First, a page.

This function may be called from any thread at any time.

VkResult (*create_sync_for_memory)(struct vk_device *device, VkDeviceMemory memory, bool signal_memory, struct vk_sync **sync_out)

Creates a vk_sync that wraps a memory object

This is always a one-shot object so it need not track any additional state. Since it’s intended for synchronizing between processes using implicit synchronization mechanisms, no such tracking would be valid anyway.

If signal_memory is set, the resulting vk_sync will be used to signal the memory object from a queue via vk_queue_submit::signals. The common code guarantees that, by the time vkQueueSubmit() returns, the signal operation has been submitted to the kernel via the driver’s vk_queue::driver_submit hook. This means that any vkQueueSubmit() call which needs implicit synchronization may block.

If signal_memory is not set, it can be assumed that memory object already has a signal operation pending from some other process and we need only wait on it.

void (*ref_pipeline_layout)(struct vk_device *device, VkPipelineLayout layout)

Increments the reference count on a pipeline layout

This is required for vk_enqueue_CmdBindDescriptorSets() to avoid use-after-free problems with pipeline layouts. If you’re not using the command queue, you can ignore this.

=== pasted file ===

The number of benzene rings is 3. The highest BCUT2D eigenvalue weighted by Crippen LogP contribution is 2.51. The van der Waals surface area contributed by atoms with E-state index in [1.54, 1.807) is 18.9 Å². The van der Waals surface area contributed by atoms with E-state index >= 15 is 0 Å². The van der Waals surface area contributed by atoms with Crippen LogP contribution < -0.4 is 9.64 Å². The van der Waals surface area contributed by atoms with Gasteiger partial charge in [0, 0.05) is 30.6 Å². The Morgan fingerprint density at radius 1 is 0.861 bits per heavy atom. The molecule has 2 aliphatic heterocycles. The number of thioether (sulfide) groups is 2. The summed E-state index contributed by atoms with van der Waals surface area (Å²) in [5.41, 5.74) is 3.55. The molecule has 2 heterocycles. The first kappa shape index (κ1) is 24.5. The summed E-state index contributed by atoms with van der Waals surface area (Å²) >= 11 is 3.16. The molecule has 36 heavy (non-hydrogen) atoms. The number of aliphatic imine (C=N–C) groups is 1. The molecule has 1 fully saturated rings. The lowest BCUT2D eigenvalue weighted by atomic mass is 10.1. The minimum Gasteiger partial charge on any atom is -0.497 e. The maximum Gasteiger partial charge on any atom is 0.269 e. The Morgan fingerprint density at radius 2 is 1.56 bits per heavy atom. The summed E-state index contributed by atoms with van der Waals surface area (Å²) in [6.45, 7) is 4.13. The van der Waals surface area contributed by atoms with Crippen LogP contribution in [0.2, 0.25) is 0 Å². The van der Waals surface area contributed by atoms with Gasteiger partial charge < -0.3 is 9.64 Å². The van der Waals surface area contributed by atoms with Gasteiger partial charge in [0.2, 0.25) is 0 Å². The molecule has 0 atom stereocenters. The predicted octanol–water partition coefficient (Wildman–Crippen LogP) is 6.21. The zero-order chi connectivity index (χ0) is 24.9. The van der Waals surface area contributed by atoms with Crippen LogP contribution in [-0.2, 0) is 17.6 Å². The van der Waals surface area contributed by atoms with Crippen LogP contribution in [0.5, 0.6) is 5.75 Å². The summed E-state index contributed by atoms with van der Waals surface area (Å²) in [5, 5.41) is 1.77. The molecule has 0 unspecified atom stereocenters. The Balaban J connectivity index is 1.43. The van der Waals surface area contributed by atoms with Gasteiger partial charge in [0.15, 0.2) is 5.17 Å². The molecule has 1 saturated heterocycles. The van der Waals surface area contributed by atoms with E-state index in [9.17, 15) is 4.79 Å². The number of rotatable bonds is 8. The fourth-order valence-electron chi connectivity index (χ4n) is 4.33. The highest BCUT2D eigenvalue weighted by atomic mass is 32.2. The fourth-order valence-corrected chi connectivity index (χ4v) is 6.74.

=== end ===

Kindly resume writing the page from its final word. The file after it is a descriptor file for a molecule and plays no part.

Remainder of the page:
void (*unref_pipeline_layout)(struct vk_device *device, VkPipelineLayout layout)

Decrements the reference count on a pipeline layout

See ref_pipeline_layout above.

enum vk_queue_submit_mode submit_mode

Per-device submit mode

This represents the device-wide submit strategy which may be different from the per-queue submit mode. See vk_queue.submit.mode for more details.

VkResult vk_device_init(struct vk_device *device, struct vk_physical_device *physical_device, const struct vk_device_dispatch_table *dispatch_table, const VkDeviceCreateInfo *pCreateInfo, const VkAllocationCallbacks *alloc)

Initialize a vk_device

Along with initializing the data structures in vk_device, this function checks that every extension specified by VkInstanceCreateInfo::ppEnabledExtensionNames is actually supported by the physical device and returns VK_ERROR_EXTENSION_NOT_PRESENT if an unsupported extension is requested. It also checks all the feature struct chained into the pCreateInfo->pNext chain against the features returned by vkGetPhysicalDeviceFeatures2 and returns VK_ERROR_FEATURE_NOT_PRESENT if an unsupported feature is requested.

Parameters
  • device[out] The device to initialize

  • physical_device[in] The physical device

  • dispatch_table[in] Device-level dispatch table

  • pCreateInfo[in] VkDeviceCreateInfo pointer passed to vkCreateDevice()

  • alloc[in] Allocation callbacks passed to vkCreateDevice()

void vk_device_finish(struct vk_device *device)

Tears down a vk_device

Parameters

device[out] The device to tear down